Cape Wind Secures Financing
Cape Wind has signed a term sheet to engage The Bank of Tokyo-Mitsubishi UFJ (BTMU) as its coordinating lead arranger of the commercial bank portion of the total debt financing for the Cape Wind project, a 468 MW offshore wind farm planned for Nantucket Sound.
BTMU is providing a significant amount of debt capital toward the commercial bank financing for Cape Wind. The financing will be used to pay for the project’s development and construction costs.
Cape Wind expects to complete project financing and begin construction on the wind farm by the end of the year.
“Obtaining financing is one of the last steps to complete before proceeding with the construction of the project,” says Cape Wind President Jim Gordon. “Together with BTMU, we are engaging a group of experienced financial institutions as our core banking group and look forward to completing the financing of America’s first offshore wind farm, which will deliver significant environmental, energy and economic benefits to Massachusetts and the surrounding region.”
Barclays is Cape Wind’s sole financial advisor and will continue to advise Cape Wind on raising the remaining financing needed.
Cape Wind has sold 77.5% of its power output through long-term power purchase agreements to National Grid and NSTAR.
BPA Forecasts Lower
The Bonneville Power Administration (BPA) says there is a smaller chance that oversupply conditions will lead to wind energy curtailment this spring.
Snowmelt runoff during the spring months has led to overgeneration in the Pacific Northwest in previous years, which has caused BPA to curtail large amounts of wind energy generation.
However, the Federal Energy Regulatory Commission ruled in 2011 that BPA unfairly discriminated against wind power in these instances, prompting BPA to consider ways to mitigate oversupply and treat each resource fairly when issuing curtailment orders.
Some of those measures include refining the process for ensuring transmission system reliability and protecting fish when there is too much power for the region to consume, as well as adopting new energy-storage methods.
Now, BPA says the likelihood that oversupply issues will occur this spring is 50%, compared to 65% in 2012. According to the Northwest River Forecast Center, the current water-supply forecast for January through July is 86% of the normal amount. If this forecast holds, the likelihood and expected costs of wind energy displacement could be lower, BPA says. However, BPA warns that this forecast could change at a moment’s notice.
BPA says it will continue to monitor forecasts throughout the spring and manage oversupply conditions with the most operationally feasible and cost-effective means available.
The California Independent System Operator Corp.’s (CAISO) board of governors has approved five new power-line projects specifically intended to meet California’s renewable energy goals.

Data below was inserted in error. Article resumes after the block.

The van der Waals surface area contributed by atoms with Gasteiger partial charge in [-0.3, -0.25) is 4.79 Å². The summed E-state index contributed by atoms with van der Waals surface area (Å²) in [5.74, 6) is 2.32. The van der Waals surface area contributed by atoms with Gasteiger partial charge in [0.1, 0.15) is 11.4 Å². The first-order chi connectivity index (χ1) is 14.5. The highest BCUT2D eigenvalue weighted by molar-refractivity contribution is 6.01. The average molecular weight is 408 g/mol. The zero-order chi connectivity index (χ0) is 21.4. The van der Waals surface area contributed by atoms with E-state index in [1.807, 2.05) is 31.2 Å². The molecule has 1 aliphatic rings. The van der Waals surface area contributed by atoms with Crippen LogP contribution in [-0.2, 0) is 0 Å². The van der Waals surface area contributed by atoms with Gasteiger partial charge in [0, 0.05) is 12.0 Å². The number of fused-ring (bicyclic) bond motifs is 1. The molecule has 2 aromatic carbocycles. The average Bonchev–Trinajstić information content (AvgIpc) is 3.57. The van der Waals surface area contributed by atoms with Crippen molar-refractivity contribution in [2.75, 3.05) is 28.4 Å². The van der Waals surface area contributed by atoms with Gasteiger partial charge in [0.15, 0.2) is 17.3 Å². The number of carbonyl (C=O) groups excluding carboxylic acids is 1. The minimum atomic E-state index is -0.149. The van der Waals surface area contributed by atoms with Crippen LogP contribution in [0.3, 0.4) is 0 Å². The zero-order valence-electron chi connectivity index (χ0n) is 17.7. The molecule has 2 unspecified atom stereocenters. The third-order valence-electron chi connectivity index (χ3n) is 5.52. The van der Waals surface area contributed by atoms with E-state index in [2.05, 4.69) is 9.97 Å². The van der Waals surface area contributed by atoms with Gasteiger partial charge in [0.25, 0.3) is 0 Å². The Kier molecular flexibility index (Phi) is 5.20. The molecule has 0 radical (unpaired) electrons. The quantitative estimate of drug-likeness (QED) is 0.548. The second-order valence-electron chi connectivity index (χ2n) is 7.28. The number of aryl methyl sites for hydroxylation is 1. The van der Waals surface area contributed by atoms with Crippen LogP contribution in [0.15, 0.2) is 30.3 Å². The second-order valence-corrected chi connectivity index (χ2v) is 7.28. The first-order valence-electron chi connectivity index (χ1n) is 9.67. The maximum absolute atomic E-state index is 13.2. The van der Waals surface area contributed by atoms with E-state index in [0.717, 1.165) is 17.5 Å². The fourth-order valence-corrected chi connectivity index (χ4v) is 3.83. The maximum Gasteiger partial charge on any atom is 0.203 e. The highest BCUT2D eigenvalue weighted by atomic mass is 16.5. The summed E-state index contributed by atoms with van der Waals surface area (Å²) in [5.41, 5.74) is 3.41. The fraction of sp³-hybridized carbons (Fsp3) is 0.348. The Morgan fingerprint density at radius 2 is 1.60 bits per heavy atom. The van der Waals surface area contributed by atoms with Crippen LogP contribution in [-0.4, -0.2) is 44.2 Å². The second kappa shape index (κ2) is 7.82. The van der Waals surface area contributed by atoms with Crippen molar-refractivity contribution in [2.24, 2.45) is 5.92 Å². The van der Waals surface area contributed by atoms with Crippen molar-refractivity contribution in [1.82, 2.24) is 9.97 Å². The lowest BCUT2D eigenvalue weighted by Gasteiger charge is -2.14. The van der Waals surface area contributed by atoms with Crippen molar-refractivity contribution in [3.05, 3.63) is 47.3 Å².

The projects were part of the 2012-2013 transmission plan approved by the board. The plan also identified the need for 36 projects that support regional and national reliability standards. According to the CAISO, the 41 transmission projects approved in the plan – which are estimated to cost approximately $1.7 billion – are needed to maintain the reliability of the transmission system and allow the state to meet its 33% by 2020 renewable portfolio standard.
The transmission plan also examines infrastructure requirements for the ISO grid in the event that one or both nuclear power plants were to shut down. The plan is updated annually and looks out over a 10-year horizon to determine future grid needs.
Each annual ISO planning cycle includes the active participation of transmission owners, generation owners and other stakeholders, as well as coordination with the California Energy Commission and California Public Utilities Commission.
“The ISO is demonstrating California’s global energy leadership by showing how a greener grid is as resilient and reliable as the grids of yesterday while paving the way for tomorrow’s sustainable future and helping in the fight against climate change,” says Bob Foster, chairman of the CAISO board. “A more diverse grid is a more energy-secure grid.”
Small Wind Set
To Double By 2018
Annual global installations of small wind turbines (SWTs) will roughly double over the next five years, growing from 86 MW in 2012 to 172 MW in 2018, finds a new report from Navigant Research (formerly Pike Research).
By 2018, the SWT market will represent $3.3 billion in revenues, the report adds.
“While the U.S. market for small wind turbines tries to regain momentum following the reduction or expiration of rebates and other key incentive programs in leading states, the overall market for SWTs is growing as a result of feed-in tariff [(FIT)] policies in the United Kingdom and Italy,” says Dexter Gauntlett, research analyst at Navigant Research. “Beyond FITs, the small wind power market will be driven by growing demand for on-site generation, volatile diesel fuel costs and China’s growing need for power.”
At the same time, however, small wind faces strong competition from the solar photovoltaics (PV) sector, thanks to dramatic price drops in solar PV modules over the past few years, as well as the emergence of innovative business models – including leasing programs and third-party financing models – that have yet to be made available to the vast majority of small-wind customers.